Yesterday I had a lovely Easter. Bret and I had breakfast with the kids and then took them to church. Afterwards, we dined at a local restaurant with another family from church. Then we all came home to nap. We ended the day by going to a park on the lake. It was a little nippy, but we truly enjoyed being outside near the gorgeous water with the late sun reflecting on its soft, deep blue waves. The kids repeatedly enjoyed the swings and the slide, and Bret and I snapped several memorable pictures.
Later last night, Bret and I watched “Fireproof.” I have to say that the acting was horrible (we nearly turned it off after five minutes), but the point of the movie made an impression upon Bret and me: carry out your marriage vows through a relationship with God and one another. The movie was a good “shot in the arm” and certainly appropriate viewing material for Easter.
You know, regarding “Fireproof’s” subject matter, I have to admit that I have always felt like talking about religion was taboo. I usually worry that others will think I am a religious zealot — no matter how little or how much I approach the subject. I think it’s because my family never approached the subject in my home growing up. I never heard either of my parents pray our loud, and we rarely attended church together. I wonder what they think about God and what will happen when death nears? I think/hope we hold the same beliefs…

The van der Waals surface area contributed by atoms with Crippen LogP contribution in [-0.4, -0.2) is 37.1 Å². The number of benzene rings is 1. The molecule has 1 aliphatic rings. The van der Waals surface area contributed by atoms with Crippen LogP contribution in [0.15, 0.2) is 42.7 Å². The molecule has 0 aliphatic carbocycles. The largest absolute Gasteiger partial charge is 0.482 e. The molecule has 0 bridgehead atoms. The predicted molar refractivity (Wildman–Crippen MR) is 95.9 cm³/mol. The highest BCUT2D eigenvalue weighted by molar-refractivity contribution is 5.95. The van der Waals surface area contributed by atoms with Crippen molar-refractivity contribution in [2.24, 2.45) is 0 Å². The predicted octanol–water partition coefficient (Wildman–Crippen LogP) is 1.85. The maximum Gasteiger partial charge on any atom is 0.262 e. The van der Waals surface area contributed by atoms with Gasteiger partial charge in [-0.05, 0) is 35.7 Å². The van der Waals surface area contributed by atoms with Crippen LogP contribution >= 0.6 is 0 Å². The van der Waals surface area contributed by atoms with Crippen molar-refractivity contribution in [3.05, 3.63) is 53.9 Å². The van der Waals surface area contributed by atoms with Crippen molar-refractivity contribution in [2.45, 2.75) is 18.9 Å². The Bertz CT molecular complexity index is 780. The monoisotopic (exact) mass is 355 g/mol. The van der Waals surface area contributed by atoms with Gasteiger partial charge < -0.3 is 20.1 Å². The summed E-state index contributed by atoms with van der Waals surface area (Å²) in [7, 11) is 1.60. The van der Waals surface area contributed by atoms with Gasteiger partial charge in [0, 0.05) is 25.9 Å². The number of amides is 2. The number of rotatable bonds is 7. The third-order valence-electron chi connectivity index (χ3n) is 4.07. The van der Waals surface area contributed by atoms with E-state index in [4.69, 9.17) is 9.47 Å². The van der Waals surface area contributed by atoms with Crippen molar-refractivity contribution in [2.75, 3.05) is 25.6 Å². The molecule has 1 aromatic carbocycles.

The pastor’s message at church yesterday certainly made me consider my belief system too. Pastor Carlson talked about not needing to fear death because Jesus died for our sins. He shared an illustrative story about a family driving down the interstate with the car windows down. A bee flew in, and the little girl in the back seat became frantic because she was allergic to bees. Her father grabbed the bee in his fist and held tight till the bee stung him. In response to the pain of the sting, he released his clutch. The little girl became upset again as the bee flew in her direction. But the father said, “Don’t worry, the bee has already stung me. He can’t hurt you now.” Although Jesus suffered so much more on the cross — an unbearable amount of pain — this story parallels the meaning of Easter: Jesus suffered for our sins, or took the “sting” for us, so that we may all live without the fear of death. When we accept Jesus’ gift, we can look forward to eternity in heaven. Certainly food for thought in such an uncertain world.
We are back to frost this morning. It was so lovely yesterday to get a glimpse of spring and a gentle reminder of all the gifts the season has to offer.